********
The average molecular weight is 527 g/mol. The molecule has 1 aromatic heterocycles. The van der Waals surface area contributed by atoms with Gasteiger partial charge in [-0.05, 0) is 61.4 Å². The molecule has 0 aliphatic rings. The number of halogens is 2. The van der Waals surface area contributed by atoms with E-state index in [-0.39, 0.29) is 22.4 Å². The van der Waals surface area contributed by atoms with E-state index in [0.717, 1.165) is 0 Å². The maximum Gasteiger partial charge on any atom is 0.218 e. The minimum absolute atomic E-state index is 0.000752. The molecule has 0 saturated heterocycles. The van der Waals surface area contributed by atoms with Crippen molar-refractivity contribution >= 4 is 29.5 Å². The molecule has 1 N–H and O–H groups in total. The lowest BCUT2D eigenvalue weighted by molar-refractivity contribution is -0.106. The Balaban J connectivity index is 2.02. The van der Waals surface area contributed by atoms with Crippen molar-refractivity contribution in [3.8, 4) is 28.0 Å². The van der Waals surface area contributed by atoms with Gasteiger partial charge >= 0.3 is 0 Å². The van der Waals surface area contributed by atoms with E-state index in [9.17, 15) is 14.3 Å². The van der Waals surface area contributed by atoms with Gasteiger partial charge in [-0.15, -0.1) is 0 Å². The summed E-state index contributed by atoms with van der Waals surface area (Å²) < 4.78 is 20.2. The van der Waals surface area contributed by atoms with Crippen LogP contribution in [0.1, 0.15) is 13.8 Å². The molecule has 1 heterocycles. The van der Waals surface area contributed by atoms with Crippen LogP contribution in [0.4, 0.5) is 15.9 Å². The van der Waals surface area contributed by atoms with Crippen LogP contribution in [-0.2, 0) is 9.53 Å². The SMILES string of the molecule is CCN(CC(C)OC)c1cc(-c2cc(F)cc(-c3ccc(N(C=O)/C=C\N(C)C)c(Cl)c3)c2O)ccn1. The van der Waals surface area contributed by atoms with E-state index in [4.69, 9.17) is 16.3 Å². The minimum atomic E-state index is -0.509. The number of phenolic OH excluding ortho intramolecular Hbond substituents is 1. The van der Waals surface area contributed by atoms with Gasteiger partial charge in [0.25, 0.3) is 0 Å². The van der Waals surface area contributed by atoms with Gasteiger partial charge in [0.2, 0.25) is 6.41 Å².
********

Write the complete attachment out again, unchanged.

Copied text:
The average molecular weight is 527 g/mol. The molecule has 1 aromatic heterocycles. The van der Waals surface area contributed by atoms with Gasteiger partial charge in [-0.05, 0) is 61.4 Å². The molecule has 0 aliphatic rings. The number of halogens is 2. The van der Waals surface area contributed by atoms with E-state index in [-0.39, 0.29) is 22.4 Å². The van der Waals surface area contributed by atoms with E-state index in [0.717, 1.165) is 0 Å². The maximum Gasteiger partial charge on any atom is 0.218 e. The minimum absolute atomic E-state index is 0.000752. The molecule has 0 saturated heterocycles. The van der Waals surface area contributed by atoms with Crippen molar-refractivity contribution >= 4 is 29.5 Å². The molecule has 1 N–H and O–H groups in total. The lowest BCUT2D eigenvalue weighted by molar-refractivity contribution is -0.106. The Balaban J connectivity index is 2.02. The van der Waals surface area contributed by atoms with Crippen molar-refractivity contribution in [3.8, 4) is 28.0 Å². The van der Waals surface area contributed by atoms with Gasteiger partial charge >= 0.3 is 0 Å². The van der Waals surface area contributed by atoms with E-state index in [9.17, 15) is 14.3 Å². The van der Waals surface area contributed by atoms with Gasteiger partial charge in [-0.15, -0.1) is 0 Å². The summed E-state index contributed by atoms with van der Waals surface area (Å²) < 4.78 is 20.2. The van der Waals surface area contributed by atoms with Crippen LogP contribution in [0.1, 0.15) is 13.8 Å². The molecule has 1 heterocycles. The van der Waals surface area contributed by atoms with Crippen LogP contribution in [0.4, 0.5) is 15.9 Å². The van der Waals surface area contributed by atoms with Crippen LogP contribution in [-0.2, 0) is 9.53 Å². The SMILES string of the molecule is CCN(CC(C)OC)c1cc(-c2cc(F)cc(-c3ccc(N(C=O)/C=C\N(C)C)c(Cl)c3)c2O)ccn1. The van der Waals surface area contributed by atoms with E-state index in [4.69, 9.17) is 16.3 Å². The minimum atomic E-state index is -0.509. The number of phenolic OH excluding ortho intramolecular Hbond substituents is 1. The van der Waals surface area contributed by atoms with Gasteiger partial charge in [0.25, 0.3) is 0 Å². The van der Waals surface area contributed by atoms with Gasteiger partial charge in [0.2, 0.25) is 6.41 Å².